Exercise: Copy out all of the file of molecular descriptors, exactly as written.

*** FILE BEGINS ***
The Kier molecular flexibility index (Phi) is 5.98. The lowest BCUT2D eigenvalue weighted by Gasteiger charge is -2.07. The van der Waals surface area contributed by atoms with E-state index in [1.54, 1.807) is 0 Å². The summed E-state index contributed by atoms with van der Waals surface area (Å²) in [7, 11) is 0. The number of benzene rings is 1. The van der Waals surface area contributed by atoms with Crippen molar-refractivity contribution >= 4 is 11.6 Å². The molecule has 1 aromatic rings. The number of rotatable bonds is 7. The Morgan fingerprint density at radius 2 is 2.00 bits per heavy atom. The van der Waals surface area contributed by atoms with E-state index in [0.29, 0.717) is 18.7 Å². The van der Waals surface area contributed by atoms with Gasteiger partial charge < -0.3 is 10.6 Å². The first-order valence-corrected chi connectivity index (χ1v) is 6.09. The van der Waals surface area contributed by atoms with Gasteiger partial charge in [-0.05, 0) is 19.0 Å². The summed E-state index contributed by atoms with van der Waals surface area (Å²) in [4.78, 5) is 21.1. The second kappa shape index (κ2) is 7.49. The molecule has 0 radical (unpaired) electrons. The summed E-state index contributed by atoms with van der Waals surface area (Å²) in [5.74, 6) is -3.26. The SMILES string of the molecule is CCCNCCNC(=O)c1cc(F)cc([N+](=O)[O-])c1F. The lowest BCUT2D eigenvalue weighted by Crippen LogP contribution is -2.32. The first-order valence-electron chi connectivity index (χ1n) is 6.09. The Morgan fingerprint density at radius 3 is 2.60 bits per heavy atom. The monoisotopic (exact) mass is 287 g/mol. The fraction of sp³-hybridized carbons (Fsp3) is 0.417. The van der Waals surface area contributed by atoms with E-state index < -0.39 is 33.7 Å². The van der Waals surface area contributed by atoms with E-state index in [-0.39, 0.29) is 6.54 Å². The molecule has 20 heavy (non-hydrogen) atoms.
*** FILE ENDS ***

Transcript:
The Kier molecular flexibility index (Phi) is 5.98. The lowest BCUT2D eigenvalue weighted by Gasteiger charge is -2.07. The van der Waals surface area contributed by atoms with E-state index in [1.54, 1.807) is 0 Å². The summed E-state index contributed by atoms with van der Waals surface area (Å²) in [7, 11) is 0. The number of benzene rings is 1. The van der Waals surface area contributed by atoms with Crippen molar-refractivity contribution >= 4 is 11.6 Å². The molecule has 1 aromatic rings. The number of rotatable bonds is 7. The Morgan fingerprint density at radius 2 is 2.00 bits per heavy atom. The van der Waals surface area contributed by atoms with E-state index in [0.29, 0.717) is 18.7 Å². The van der Waals surface area contributed by atoms with Gasteiger partial charge < -0.3 is 10.6 Å². The first-order valence-corrected chi connectivity index (χ1v) is 6.09. The van der Waals surface area contributed by atoms with Gasteiger partial charge in [-0.05, 0) is 19.0 Å². The summed E-state index contributed by atoms with van der Waals surface area (Å²) in [4.78, 5) is 21.1. The second kappa shape index (κ2) is 7.49. The molecule has 0 radical (unpaired) electrons. The summed E-state index contributed by atoms with van der Waals surface area (Å²) in [5.74, 6) is -3.26. The SMILES string of the molecule is CCCNCCNC(=O)c1cc(F)cc([N+](=O)[O-])c1F. The lowest BCUT2D eigenvalue weighted by Crippen LogP contribution is -2.32. The first-order valence-electron chi connectivity index (χ1n) is 6.09. The Morgan fingerprint density at radius 3 is 2.60 bits per heavy atom. The monoisotopic (exact) mass is 287 g/mol. The fraction of sp³-hybridized carbons (Fsp3) is 0.417. The van der Waals surface area contributed by atoms with E-state index < -0.39 is 33.7 Å². The van der Waals surface area contributed by atoms with E-state index in [-0.39, 0.29) is 6.54 Å². The molecule has 20 heavy (non-hydrogen) atoms.